The best part of the show is that Camille’s daughter Mason actually thinks that she is going to get some of the pizza after the show. Ha! That pizza is not for the models. The pizza is for the fatsos doing the hair and makeup, taking the pictures, and otherwise allowing themselves to be doughy in their totally normal clothes. I also loved Breton’s main gay, who surveys one of Mason’s looks and says, “Popcorn and ice cream,” two foods that certainly didn’t evoke her look and that none of the women who touched their feet to that runway have enjoyed since their first menstrual cycle.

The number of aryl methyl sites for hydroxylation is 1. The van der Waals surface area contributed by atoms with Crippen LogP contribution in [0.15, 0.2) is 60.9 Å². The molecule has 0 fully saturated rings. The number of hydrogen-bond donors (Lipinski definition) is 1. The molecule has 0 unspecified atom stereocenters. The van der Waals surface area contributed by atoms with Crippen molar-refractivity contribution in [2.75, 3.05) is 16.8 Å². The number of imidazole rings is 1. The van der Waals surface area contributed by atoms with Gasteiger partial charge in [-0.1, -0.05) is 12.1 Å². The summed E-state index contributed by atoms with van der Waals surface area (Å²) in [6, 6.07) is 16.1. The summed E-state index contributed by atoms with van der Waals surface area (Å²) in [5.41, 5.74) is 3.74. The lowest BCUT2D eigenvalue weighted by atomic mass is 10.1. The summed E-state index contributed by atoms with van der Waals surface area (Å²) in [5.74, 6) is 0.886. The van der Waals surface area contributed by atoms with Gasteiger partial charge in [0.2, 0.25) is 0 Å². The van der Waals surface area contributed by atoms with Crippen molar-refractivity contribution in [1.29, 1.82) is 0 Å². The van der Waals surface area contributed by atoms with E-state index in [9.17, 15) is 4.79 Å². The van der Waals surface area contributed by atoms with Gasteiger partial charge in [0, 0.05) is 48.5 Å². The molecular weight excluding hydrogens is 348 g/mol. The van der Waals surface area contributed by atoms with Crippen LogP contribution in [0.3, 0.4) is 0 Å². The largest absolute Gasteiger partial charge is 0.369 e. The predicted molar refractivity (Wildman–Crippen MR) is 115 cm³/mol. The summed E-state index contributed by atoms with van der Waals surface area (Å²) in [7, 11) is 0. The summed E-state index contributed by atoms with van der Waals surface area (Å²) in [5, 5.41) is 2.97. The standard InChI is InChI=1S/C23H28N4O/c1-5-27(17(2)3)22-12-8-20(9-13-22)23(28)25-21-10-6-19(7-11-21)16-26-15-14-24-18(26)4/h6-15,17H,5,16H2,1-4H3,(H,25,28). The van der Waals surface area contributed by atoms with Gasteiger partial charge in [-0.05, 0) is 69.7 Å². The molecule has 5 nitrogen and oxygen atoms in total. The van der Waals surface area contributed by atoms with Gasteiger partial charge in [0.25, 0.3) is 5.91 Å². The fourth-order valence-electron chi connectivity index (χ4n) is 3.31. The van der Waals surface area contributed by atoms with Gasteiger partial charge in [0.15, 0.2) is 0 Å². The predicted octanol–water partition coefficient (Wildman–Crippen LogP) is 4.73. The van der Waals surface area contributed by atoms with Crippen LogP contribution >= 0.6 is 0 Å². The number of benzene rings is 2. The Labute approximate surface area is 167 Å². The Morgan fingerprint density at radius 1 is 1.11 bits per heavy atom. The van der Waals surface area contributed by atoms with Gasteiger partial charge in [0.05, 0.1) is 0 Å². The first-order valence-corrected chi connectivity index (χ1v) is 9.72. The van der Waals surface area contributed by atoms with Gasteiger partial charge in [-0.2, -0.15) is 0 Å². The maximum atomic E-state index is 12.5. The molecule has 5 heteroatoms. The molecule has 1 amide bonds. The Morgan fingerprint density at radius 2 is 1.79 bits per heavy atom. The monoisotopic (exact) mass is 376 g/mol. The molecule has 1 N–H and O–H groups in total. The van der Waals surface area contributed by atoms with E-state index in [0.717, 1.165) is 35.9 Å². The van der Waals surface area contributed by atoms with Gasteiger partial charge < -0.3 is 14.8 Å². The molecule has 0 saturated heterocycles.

The much better party is the one at Kyle by Alene Too’s Upper East Side outpost, mostly because it contains the candy raver woodland sprite that is Matt Sarafa. He’s Kyle’s godson and, unlike Malan Breton, his connection to Project Runway Junior is in the second line of his bio on his website. He is proud to be on reality television. Matt looks like the love child of Miley Cyrus and Hannah Montana and he is dressed absolutely perfectly at his trunk show at Kyle’s store, with a topknot, a shirt that says “Bad” on it, and a choker that looks like a surgical mask made out of diamonds. He is absolutely perfect and his multicolored fake fur coat looks so divine on Lisa Rinna that she should have snatched it up right there on the spot with some of those QVC dollars that she’s hoarding.